What’s up with Downtown?
The effort to maintain and grow the heart of our city is a lot like housework. You might think you’re just about finished, when in reality you’re just starting over.
In her book The Life and Death of Great American Cities, world renowned writer and urban revitalization pioneer Jane Jacobs said, “Dull, inert cities, it is true, do contain the seeds of their own destruction and little else. But lively, diverse, intense cities contain the seeds of their own regeneration, with energy enough to carry over for problems and needs outside themselves.”
In early 2016, the Abilene Chamber of Commerce – through its Abilene Industrial Foundation (AIF) – began a partnership with the City of Abilene to begin a strategic focus on the rebirth of our downtown. As luck would have it and with thanks to the likes of Ms. Judy Matthews, the Dodge Jones Foundation and many others, Abilene’s historic downtown wasn’t on a respirator. It was plugging along, largely without a strategic vision, with great hope by many that a one-off Downtown hotel project would put our downtown on solid footing for at least a generation or two.
And while that’s true, the effort has roots in an issue far broader than a hotel project.
For the Abilene Chamber and the 1,300 member businesses we represent, most all of whom stare down the same challenge of workforce availability, it became apparent that those we seek to attract as contributors to our workforce have something in common: the interest in living in a thriving community with a hip, urban core where they feel safe, the environment is clean and there are things to do.
The generous and visionary members of the AIF got it. Not only did they provide their own private funding to create what we refer to today as the “Festival District” as a means to entice a convention hotel developer to invest here, they also knew that the key to long-term viability of our central business district should not and could not become a burden on the taxpayer. They bought what Jane Jacobs was selling in her book from 1961 – our downtown needed a renewed and continuing energy.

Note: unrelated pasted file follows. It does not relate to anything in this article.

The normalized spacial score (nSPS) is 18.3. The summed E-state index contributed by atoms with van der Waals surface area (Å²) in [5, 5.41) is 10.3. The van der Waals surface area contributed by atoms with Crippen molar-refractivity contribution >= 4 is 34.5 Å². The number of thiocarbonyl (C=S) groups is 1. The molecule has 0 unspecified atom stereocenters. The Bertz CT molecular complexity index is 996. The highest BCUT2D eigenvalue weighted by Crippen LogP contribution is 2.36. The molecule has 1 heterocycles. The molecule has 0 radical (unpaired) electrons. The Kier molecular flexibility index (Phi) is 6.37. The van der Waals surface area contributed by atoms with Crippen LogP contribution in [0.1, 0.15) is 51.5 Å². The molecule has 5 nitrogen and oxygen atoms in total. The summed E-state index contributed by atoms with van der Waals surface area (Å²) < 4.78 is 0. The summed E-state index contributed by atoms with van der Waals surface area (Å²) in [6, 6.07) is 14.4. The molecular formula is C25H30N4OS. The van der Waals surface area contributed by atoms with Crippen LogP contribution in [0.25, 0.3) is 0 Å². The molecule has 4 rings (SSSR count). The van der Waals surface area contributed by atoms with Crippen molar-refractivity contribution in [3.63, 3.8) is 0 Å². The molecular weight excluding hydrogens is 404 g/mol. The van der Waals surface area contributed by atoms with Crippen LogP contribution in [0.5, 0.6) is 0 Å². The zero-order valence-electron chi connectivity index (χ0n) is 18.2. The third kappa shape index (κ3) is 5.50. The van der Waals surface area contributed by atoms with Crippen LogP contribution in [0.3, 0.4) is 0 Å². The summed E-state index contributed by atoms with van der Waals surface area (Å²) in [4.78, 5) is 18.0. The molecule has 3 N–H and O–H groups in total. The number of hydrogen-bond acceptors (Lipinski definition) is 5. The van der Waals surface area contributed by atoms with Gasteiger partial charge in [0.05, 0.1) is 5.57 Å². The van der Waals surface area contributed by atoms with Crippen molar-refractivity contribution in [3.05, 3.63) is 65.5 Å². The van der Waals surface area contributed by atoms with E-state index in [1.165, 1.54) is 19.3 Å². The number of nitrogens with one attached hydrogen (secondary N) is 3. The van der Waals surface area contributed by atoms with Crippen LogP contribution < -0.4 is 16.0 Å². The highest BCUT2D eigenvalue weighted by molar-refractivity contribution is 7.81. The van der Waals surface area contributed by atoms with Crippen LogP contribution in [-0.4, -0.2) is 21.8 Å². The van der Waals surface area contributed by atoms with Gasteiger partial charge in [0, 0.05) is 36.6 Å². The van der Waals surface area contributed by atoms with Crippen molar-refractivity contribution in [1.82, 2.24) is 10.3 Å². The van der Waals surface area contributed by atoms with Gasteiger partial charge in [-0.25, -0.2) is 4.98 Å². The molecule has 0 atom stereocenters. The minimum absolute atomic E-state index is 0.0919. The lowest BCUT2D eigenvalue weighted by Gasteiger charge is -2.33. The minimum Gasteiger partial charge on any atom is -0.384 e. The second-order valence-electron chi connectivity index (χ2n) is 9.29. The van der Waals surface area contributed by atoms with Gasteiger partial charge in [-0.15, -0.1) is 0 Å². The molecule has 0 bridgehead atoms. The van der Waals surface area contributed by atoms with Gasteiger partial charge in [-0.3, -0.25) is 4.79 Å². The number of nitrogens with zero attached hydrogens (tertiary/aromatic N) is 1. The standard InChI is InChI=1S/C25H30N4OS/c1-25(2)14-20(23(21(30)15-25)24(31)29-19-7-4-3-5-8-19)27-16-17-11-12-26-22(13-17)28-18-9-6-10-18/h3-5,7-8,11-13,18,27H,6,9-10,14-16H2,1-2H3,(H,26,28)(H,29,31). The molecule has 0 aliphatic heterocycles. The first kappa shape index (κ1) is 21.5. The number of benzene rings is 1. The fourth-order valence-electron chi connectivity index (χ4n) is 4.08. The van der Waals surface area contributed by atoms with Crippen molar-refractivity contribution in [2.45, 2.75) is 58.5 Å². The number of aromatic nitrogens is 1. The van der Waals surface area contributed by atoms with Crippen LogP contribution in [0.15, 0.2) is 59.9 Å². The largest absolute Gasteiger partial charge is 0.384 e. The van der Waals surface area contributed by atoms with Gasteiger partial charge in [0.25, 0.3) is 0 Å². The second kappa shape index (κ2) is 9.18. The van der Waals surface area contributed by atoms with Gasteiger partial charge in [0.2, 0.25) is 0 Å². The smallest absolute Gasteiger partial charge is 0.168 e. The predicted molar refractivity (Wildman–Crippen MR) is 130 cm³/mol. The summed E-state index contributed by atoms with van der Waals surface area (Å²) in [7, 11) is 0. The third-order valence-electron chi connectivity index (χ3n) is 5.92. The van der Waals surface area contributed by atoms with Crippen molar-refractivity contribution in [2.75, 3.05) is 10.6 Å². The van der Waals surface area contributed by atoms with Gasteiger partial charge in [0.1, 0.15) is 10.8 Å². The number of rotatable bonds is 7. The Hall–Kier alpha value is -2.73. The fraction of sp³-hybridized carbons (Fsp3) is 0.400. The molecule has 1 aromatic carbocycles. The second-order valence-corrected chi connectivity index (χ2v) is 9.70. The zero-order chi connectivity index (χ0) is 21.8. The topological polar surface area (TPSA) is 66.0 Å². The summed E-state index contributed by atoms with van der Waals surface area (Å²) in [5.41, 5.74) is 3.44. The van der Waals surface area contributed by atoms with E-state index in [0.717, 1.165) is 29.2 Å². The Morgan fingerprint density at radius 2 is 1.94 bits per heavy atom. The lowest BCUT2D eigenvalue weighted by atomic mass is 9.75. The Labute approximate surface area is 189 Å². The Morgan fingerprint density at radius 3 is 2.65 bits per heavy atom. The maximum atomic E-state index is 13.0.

Abilene, Texas – not unlike any other great American city – has a whole host of priorities, from public safety to infrastructure and more. For the private sector to bring a community-based vision to city hall and dump it on the city with a note saying, “do this” would’ve been both unfair and disrespectful. Instead, the Chamber’s AIF along with other public and private partners began a much larger process of assembling the thoughts and perspective of every Abilenian we could get to engage in crafting a bold, Abilene-centric vision for what will be our downtown.
And while facilitated by a nationally-acclaimed urban planning architect, the content of the vision, released in mid-2017, was exactly what it was intended to be – a market-driven vision of “everybody’s neighborhood,” written by those who appreciate and respect the unique challenges of our downtown, to help guide us through a never-ending process of long-term economic success.